In the NTFS file system, the Owner is the person ultimately responsible for the permissions assigned to a file, usually the creator of a file. By default, the owner of a file has permission to modify the object’s discretionary access control list (DACL) by granting users and groups permissions for various objects.
A file always has an owner. Ownership creates a trail of accountability for the file. The ownership of a file on an NTFS volume can be changed in two ways:
- The user who owns the file, or any user who has full control permission on the file, can grant the NTFS take ownership permission to another user, thus allowing that user to take ownership of the file by using the file’s Security property sheet. Users can be allowed to take ownership of a file they do not own, but ownership cannot be assigned to them by other users (even the original owner or an administrator).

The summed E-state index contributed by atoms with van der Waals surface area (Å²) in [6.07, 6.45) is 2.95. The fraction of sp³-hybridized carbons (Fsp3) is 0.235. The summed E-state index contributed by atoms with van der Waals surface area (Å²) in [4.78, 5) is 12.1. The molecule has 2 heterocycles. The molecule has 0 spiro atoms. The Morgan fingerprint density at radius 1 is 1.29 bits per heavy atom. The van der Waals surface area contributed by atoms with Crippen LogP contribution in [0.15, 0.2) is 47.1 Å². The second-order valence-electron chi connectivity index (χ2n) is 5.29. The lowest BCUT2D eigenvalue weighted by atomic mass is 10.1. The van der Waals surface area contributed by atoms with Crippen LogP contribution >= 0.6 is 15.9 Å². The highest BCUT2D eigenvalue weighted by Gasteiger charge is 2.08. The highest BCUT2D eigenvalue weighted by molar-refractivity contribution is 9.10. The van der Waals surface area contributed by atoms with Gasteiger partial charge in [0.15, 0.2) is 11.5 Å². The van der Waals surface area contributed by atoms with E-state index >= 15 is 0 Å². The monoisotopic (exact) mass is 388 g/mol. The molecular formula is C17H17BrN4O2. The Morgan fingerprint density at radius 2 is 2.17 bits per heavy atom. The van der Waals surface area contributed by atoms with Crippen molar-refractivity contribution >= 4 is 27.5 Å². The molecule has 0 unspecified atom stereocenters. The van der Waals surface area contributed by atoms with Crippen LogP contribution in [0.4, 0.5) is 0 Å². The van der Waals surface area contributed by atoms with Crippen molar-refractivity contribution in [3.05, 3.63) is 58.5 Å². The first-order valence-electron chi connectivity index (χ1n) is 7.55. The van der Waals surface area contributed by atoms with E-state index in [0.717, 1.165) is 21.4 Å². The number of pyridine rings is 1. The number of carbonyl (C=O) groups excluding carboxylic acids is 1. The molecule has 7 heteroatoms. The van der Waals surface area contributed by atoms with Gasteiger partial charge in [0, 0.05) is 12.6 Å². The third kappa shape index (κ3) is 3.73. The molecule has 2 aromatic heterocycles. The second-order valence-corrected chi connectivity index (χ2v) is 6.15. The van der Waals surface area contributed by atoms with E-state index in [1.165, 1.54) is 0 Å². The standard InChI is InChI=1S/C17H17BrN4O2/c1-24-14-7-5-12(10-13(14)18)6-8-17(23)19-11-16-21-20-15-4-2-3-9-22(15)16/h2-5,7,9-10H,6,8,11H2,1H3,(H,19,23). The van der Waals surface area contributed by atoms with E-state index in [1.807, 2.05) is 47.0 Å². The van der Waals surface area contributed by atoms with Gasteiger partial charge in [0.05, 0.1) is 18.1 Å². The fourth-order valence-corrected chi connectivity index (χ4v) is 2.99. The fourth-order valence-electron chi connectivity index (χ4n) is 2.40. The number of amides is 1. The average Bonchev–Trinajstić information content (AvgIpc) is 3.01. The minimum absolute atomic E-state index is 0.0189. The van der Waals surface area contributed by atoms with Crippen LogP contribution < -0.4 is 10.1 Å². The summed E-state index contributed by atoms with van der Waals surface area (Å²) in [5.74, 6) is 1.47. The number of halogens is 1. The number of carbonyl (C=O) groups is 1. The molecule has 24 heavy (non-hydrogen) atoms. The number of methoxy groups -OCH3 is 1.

- Members of the Administrators group can always take ownership of any file by using the Security property sheet. When an administrator takes ownership of a file, the Administrators group becomes the owner of the file, not the individual administrator.
In the Microsoft Windows 2000 operating system, objects in Active Directory also have owners. The user who creates an object in Active Directory becomes the object’s owner. The owner controls the permissions for the object and its attributes. Ownership of an object in Active Directory can be changed in ways similar to those for a file on an NTFS volume.